2016 was yet another wild year for oil prices, and 2017 could be just as volatile. No amount of OPEC “jaw-boning” will create a sustained medium to long-term stability in the price of oil, and there are serious questions about the arguments and optimism of oil bulls in recent months. It is clear, however, that operational excellence and optimization of assets will continue to be the name of the game in this third year of abundance in global energy markets. The pressure to deliver value by controlling cost will continue to lurk over every boardroom meeting, each work site, and especially each worker. There is no turning back to the ‘good old days’ of growth at any cost, where North American producers benefitted immensely from over a decade of resource scarcity that drove marginal, capitally intense and unconventional projects into economic viability. The lesson learned, which is etched into the minds of those who have survived the onslaught of the last 2 years, is quite simple: optimize assets to lower costs and increase value, or perish. Three key factors to watch for in 2017 are:
- The arrangement between OPEC and non-OPEC producers to remove 1.75 million barrels per day from global markets. Historically, OPEC arrangements have been prone to cheating, which reduces the effectiveness of achieving an oil price objective. Recent examples of cheating on production cuts occurred in the early 2000s when two OPEC arrangements fell apart. Today, there is an incentive for OPEC/NOPEC members to share production cuts to increase prices. However, there is also an incentive to cheat, given that nations reliant on oil revenues have been hit so hard for so long.
- Significant production coming online from Canada, Nigeria, and Libya, to which the recent OPEC/NOPEC agreement does not apply. Alberta’s oilsands are expected to produce approximately 3 million bpd by 2019, which is an increase of about 600,000 bpd. Total Western Canadian oil production is expected to increase by 500,000 bpd to 4.1 million bpd, due to a drop in non-oilsands production. Nigeria produced about 1.45 million bpd in December 2016, or about 700,000 bpd less than the 2.2 million bpd in 2015. But, if Nigeria can create a lasting ceasefire with militants in 2017, at least some lost production can possibly be expected to come back online. Like Nigeria, Libya also remains a wildcard for production due to militant activities. However, the country has managed to increase production by 580,000 bpd to 700,000 bpd. There is a plan for further increases to 1.2 million bpd by the end of 2017. If Nigeria and Libya can sustain peace, it could mean a significant supply for global markets, potentially up to 1.5 million bpd.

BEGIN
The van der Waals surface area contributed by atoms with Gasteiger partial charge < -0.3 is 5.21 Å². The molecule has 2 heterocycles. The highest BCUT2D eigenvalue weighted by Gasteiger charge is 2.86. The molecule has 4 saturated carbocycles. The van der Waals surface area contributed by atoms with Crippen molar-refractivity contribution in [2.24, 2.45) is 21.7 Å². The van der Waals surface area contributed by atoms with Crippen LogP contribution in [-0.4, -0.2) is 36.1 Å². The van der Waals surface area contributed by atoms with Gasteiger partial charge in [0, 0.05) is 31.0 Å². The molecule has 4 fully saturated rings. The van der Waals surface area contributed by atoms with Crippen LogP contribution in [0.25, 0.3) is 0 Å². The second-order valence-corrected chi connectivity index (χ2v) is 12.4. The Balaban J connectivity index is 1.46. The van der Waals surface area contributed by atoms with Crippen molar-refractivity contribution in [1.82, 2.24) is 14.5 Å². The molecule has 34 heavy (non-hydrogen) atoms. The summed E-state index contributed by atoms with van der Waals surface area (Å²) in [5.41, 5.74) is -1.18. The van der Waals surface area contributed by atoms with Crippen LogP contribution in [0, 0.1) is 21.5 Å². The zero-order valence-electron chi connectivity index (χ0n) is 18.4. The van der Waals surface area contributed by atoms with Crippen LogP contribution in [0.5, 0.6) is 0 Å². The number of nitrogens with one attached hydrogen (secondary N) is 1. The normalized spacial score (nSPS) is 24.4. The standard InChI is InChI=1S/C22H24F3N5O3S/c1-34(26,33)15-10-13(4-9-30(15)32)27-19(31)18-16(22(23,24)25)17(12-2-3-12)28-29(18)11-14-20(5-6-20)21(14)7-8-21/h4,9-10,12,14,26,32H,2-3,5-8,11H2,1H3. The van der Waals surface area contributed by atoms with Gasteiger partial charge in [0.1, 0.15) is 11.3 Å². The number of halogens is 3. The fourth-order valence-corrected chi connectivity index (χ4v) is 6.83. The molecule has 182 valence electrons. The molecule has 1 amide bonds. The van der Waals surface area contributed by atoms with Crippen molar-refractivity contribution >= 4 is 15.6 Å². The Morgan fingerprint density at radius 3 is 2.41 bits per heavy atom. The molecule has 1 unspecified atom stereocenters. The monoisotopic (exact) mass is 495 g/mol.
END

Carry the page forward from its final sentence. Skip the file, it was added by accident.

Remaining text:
- U.S. shale production and its ability to respond to the 50% increase in the price of oil. Goldman Sachs recently suggested Saudi Arabia’s Oil Minister, Khalid al-Falih, is wrong to suggest that U.S. shale producers will not respond to OPEC/NOPEC production cuts in 2017. The sentiment against al-Falih’s position has also included the future Secretary of State and former Exxon Mobil CEO, Rex Tillerson. There are a number of factors to consider. To start, Donald Trump’s tax plan could be a shot in the arm for Exploration and Production (E&P) companies and service providers if effective tax rates are lowered. Keeping an eye on the stealth supply of U.S. inventories, known as drilled-but-uncompleted wells (DUCs), is becoming increasingly important for analysts. Also, the U.S. Federal Reserve is expected to boost lending rates three times in 2017, in part, because of a stronger U.S. economy. If implemented, rate increases could impact the ability of E&Ps to borrow more money. Labour availability to service new E&P activities could also be challenged, given that the U.S. suffered a major gutting of its industry in 2015-2016. Will E&Ps be hampered by worker shortages and associated cost inflation? Perhaps more barrels will be produced with incrementally fewer resource inputs (workers included). Innovation and efficiency aren’t likely to stop just because the price of oil has been on a tear the last 6 months. (More on U.S. shale production in Part 2 next week.)
From the supply side, it is clear there are a number of market factors that could turn sentiment from bullish to bearish in 2017. Al-Falih has suggested global oil demand will increase by 1 million barrels per day in 2017, but his estimate may be a touch optimistic given new geopolitical realities. The global economy in 2017 could see major consequences from trade protectionist and nationalist sentiment that has re-surfaced in recent years. Donald Trump is now President-Elect, Prime Minister Theresa May is charged with an orderly British exit from the European Union (E.U.) and, on the horizon, the French and German elections could result in leaders with similar worldviews. It may be too soon to speculate, but the global political order appears to be changing. The institutions and frameworks that defined the last few decades are not just being challenged, but may be marginalized or dismantled apart entirely. NAFTA, the E.U., the U.N. and the various climate-change accords could be affected.
In addition, the Trans-Pacific Partnership (TPP) is in doubt, a U.S.-China trade war is brewing, Venezuela is a hyper-inflationary mess, the E.U. is still grappling with mass migration issues, Russia is a global power again, conflicts and tensions continue in the Middle East and Africa, which could be exacerbated by a decline in hydrocarbon revenues. All of these factors could have serious implications for global demand and supply of energy commodities for 2017. Buckle up, folks; 2017 could be quite the ride! There will be more to discuss in Part 2, The Saudi Challenge: Will U.S. Producers Respond in 2017?
Justin Ziebart is a contributor for the BOE Report – The Source for oil & gas news and information